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DLR Limits on Language Implementation

Nov 20, 2013 at 11:56 AM
Hi everybody,

I'm newbie here in programming language implementation. I would like to know limits of DLR while being used for language implementation. I have a specific question which asked on stackoverflow, but no answer yet. So I wanted to open this discussion to figure out what is beyond DLR.
Nov 20, 2013 at 7:33 PM

Hi, roodya. I'm including your text from your post here to merge:

"Typed" so that the correct method can be selected based on method signature and the compiler can do some sort of type-safety (Not necessarily 100%) as well. And "dynamic" so that every variable can change its type runtime. Now my question is that is it possible to implement this kind of language by using DLR.

Since all DLR languages (about which I heard) are dynamic and also they don't have access modifiers (public, protected, etc), I'm thinking whether DLR is a good platform that the language can be built on. Any answer/suggestion/comment is highly appreciated. Thanks in advance.

Considering the interoperability with .NET, my question is that is it possible to implement such language by using DLR? And how much effort does it need? Is there any other better option?

You can use the DLR for this. Enforcing types is your choice in what code you emit (that is, what Expression Trees you generate, which can be statically typed). The DLR should give you some lift to make it easier. Please see the overview paper and the Sympl example, docs on the codeplex docs page.



Nov 21, 2013 at 2:12 AM
Thank you Bill,
I would like to know more on access modifiers, such as private, protected, and public. Is it easy enough to implement a language with such access modifiers on DLR? As I can see, implementing a language with public members is easy and straightforward. How about more complex member? Apart from access modifier and type, what if I have to add a new attribute with each member? Is it possible to implement this kind of semantic on DLR?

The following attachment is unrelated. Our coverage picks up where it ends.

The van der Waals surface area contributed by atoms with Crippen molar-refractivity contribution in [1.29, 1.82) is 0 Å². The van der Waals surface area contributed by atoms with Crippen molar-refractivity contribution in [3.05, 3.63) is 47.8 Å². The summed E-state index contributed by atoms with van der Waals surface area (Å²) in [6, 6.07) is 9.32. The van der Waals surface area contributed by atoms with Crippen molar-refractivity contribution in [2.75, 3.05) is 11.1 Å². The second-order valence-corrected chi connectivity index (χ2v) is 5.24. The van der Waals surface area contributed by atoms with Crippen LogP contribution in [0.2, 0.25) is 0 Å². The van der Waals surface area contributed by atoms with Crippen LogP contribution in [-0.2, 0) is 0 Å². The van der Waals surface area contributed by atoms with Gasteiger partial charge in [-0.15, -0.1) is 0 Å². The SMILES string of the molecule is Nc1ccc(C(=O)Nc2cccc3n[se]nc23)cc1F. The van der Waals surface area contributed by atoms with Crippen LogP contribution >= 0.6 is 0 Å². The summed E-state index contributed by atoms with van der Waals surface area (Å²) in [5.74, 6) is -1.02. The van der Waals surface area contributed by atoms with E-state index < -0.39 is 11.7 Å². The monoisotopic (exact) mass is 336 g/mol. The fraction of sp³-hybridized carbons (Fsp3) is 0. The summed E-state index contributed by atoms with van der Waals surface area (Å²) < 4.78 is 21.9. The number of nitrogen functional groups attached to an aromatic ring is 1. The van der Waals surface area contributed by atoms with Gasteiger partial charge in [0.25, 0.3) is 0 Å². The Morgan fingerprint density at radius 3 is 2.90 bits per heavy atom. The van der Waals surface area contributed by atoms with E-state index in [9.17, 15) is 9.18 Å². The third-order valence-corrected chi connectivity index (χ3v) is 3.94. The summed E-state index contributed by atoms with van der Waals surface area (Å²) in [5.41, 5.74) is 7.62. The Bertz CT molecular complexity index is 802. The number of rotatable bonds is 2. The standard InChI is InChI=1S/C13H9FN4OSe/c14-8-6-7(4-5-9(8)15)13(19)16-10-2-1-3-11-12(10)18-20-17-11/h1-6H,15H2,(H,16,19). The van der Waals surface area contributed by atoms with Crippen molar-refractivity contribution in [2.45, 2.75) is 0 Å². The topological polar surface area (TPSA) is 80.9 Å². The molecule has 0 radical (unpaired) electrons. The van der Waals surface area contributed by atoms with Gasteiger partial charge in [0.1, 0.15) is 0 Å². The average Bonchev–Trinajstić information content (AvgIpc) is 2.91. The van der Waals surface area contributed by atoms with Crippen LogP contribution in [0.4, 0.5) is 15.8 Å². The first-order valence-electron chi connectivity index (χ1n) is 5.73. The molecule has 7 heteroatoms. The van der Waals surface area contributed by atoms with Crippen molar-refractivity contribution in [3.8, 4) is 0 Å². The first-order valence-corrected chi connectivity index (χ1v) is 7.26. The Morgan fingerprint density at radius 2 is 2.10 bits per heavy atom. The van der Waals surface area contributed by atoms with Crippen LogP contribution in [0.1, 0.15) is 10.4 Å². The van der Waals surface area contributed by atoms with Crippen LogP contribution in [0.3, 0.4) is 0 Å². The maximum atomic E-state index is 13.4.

Nov 21, 2013 at 6:02 PM
It's certainly possible, since IronRuby supports public/protected/private. Whether you do it as part of the compilation process or do the checks at runtime is up to you, depending on how "static" your language is. The dynamic way to do it would be to emit an expression tree that checks any attributes of the member when it is accessed and then allows or disallows as appropriate.
Marked as answer by roodya on 11/23/2013 at 12:48 AM
Nov 21, 2013 at 6:37 PM

I like Jeff's answer, but I'll weigh in on your use of "easy". :-). The DLR gives you a lot of lift for many common implementation needs, BUT building a full language is a lot of work, period. the more features, the more work :-). If you look at ironpython or ironruby sources, there is a lot of code to fully implement those languages vs. the comparatively very little code to just get up something as simple and Sympl (that, while cute, is far from a fully useful language :-)).



Nov 23, 2013 at 8:47 AM
Thanks @jdhardy and @billchi. I got it. Based on what you said, I assume that it's possible to check more attributes rather than access control during binding process. Lets say we want to specify whether the variable (the receiver) is aliased or not. Am I right?